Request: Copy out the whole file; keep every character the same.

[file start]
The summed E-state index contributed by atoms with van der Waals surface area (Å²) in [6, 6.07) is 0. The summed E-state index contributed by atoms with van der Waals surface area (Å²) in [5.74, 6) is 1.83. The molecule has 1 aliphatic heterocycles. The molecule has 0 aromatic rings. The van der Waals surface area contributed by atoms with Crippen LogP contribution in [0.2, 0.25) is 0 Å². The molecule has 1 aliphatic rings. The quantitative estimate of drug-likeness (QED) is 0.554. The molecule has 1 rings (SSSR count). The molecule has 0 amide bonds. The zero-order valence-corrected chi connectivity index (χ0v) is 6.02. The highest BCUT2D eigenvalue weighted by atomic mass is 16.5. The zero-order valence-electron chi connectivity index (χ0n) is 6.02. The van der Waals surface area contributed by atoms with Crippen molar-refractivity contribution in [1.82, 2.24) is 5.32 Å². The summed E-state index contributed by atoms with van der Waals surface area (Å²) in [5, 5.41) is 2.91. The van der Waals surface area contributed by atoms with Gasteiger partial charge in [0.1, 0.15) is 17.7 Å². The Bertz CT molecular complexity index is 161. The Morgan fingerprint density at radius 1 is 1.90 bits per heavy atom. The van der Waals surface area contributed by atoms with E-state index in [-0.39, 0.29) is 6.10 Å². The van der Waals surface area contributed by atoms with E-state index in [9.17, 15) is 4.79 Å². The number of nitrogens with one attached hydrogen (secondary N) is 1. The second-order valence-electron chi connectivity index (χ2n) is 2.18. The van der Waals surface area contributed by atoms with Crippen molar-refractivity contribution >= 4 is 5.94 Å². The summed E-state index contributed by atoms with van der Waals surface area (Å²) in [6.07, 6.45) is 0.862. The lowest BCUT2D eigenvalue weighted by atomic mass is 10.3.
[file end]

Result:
The summed E-state index contributed by atoms with van der Waals surface area (Å²) in [6, 6.07) is 0. The summed E-state index contributed by atoms with van der Waals surface area (Å²) in [5.74, 6) is 1.83. The molecule has 1 aliphatic heterocycles. The molecule has 0 aromatic rings. The van der Waals surface area contributed by atoms with Crippen LogP contribution in [0.2, 0.25) is 0 Å². The molecule has 1 aliphatic rings. The quantitative estimate of drug-likeness (QED) is 0.554. The molecule has 1 rings (SSSR count). The molecule has 0 amide bonds. The zero-order valence-corrected chi connectivity index (χ0v) is 6.02. The highest BCUT2D eigenvalue weighted by atomic mass is 16.5. The zero-order valence-electron chi connectivity index (χ0n) is 6.02. The van der Waals surface area contributed by atoms with Crippen molar-refractivity contribution in [1.82, 2.24) is 5.32 Å². The summed E-state index contributed by atoms with van der Waals surface area (Å²) in [5, 5.41) is 2.91. The van der Waals surface area contributed by atoms with Gasteiger partial charge in [0.1, 0.15) is 17.7 Å². The Bertz CT molecular complexity index is 161. The Morgan fingerprint density at radius 1 is 1.90 bits per heavy atom. The van der Waals surface area contributed by atoms with E-state index in [-0.39, 0.29) is 6.10 Å². The van der Waals surface area contributed by atoms with E-state index in [9.17, 15) is 4.79 Å². The number of nitrogens with one attached hydrogen (secondary N) is 1. The second-order valence-electron chi connectivity index (χ2n) is 2.18. The van der Waals surface area contributed by atoms with Crippen molar-refractivity contribution >= 4 is 5.94 Å². The summed E-state index contributed by atoms with van der Waals surface area (Å²) in [6.07, 6.45) is 0.862. The lowest BCUT2D eigenvalue weighted by atomic mass is 10.3.